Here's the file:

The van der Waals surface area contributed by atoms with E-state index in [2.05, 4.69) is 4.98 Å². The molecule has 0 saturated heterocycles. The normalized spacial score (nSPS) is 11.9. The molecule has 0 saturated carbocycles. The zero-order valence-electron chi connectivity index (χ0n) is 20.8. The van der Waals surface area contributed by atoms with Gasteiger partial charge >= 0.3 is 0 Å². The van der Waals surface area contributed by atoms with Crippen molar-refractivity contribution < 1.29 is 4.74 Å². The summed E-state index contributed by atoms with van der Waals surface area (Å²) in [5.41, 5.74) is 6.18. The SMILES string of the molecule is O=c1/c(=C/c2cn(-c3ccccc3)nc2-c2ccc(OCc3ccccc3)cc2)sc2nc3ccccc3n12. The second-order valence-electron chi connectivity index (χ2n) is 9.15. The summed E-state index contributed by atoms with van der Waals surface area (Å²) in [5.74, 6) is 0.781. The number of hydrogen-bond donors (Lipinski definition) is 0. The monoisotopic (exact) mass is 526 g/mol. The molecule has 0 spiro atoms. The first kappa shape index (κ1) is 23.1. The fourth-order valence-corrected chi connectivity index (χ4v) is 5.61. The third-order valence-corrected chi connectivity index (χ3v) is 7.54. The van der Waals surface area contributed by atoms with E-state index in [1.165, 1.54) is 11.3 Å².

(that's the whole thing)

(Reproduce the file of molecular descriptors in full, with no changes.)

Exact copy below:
The van der Waals surface area contributed by atoms with E-state index in [2.05, 4.69) is 4.98 Å². The molecule has 0 saturated heterocycles. The normalized spacial score (nSPS) is 11.9. The molecule has 0 saturated carbocycles. The zero-order valence-electron chi connectivity index (χ0n) is 20.8. The van der Waals surface area contributed by atoms with Gasteiger partial charge >= 0.3 is 0 Å². The van der Waals surface area contributed by atoms with Crippen molar-refractivity contribution < 1.29 is 4.74 Å². The summed E-state index contributed by atoms with van der Waals surface area (Å²) in [5.41, 5.74) is 6.18. The SMILES string of the molecule is O=c1/c(=C/c2cn(-c3ccccc3)nc2-c2ccc(OCc3ccccc3)cc2)sc2nc3ccccc3n12. The second-order valence-electron chi connectivity index (χ2n) is 9.15. The summed E-state index contributed by atoms with van der Waals surface area (Å²) in [5.74, 6) is 0.781. The number of hydrogen-bond donors (Lipinski definition) is 0. The monoisotopic (exact) mass is 526 g/mol. The molecule has 0 spiro atoms. The first kappa shape index (κ1) is 23.1. The fourth-order valence-corrected chi connectivity index (χ4v) is 5.61. The third-order valence-corrected chi connectivity index (χ3v) is 7.54. The van der Waals surface area contributed by atoms with E-state index in [1.165, 1.54) is 11.3 Å².